Glenrio, Texas/New Mexico
Straddling the border between Texas
and New Mexico
is the forgotten ghost town
. Once a monument along the boom and bust highway of Route 66
, it now remains home to only the critters and the blowing tumble weeds of the vast prairie.
In 1901 the Chicago
, Rock Island and Pacific Railroad came through the area and two years later Glenrio was born. The name Glenrio
, which stems from the English word "valley” and the Spanish word for river, is neither in a valley nor along a river.
By 1920, Glenrio had a hotel, a hardware store, and a land office, as well as several grocery stores, service stations, and cafes. A newspaper, the Glenrio Tribune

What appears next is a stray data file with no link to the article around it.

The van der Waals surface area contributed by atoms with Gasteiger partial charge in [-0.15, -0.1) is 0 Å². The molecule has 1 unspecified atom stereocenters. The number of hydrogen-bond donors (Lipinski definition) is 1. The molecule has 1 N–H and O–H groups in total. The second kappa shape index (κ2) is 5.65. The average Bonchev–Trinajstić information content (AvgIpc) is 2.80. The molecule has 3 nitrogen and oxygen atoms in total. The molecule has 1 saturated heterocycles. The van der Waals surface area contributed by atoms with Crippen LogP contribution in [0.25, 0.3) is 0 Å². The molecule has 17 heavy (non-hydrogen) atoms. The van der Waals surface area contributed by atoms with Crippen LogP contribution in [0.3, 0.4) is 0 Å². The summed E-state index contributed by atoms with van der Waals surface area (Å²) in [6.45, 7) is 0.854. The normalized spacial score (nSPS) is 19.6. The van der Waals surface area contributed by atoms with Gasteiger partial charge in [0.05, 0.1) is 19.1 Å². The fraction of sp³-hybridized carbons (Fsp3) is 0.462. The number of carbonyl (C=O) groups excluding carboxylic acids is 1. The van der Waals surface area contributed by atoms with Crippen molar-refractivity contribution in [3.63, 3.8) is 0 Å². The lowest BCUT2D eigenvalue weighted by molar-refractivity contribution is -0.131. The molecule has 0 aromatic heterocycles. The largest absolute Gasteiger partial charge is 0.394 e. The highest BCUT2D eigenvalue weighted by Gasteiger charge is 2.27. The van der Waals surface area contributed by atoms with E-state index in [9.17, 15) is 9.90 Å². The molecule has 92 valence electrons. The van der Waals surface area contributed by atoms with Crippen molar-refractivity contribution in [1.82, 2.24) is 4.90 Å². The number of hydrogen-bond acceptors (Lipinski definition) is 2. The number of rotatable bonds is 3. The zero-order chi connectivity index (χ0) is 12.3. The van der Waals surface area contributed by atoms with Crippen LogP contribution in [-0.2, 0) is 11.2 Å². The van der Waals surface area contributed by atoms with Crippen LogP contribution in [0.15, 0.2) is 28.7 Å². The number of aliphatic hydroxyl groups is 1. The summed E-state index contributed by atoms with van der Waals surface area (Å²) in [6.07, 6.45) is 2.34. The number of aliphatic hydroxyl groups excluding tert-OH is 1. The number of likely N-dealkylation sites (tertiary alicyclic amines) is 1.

, was published from 1910 to 1934. There were no bars on the Texas
side of the community, since Deaf Smith County was dry, and no service stations on the New Mexico
side because of that state's higher gasoline tax.
Today, it has no residents.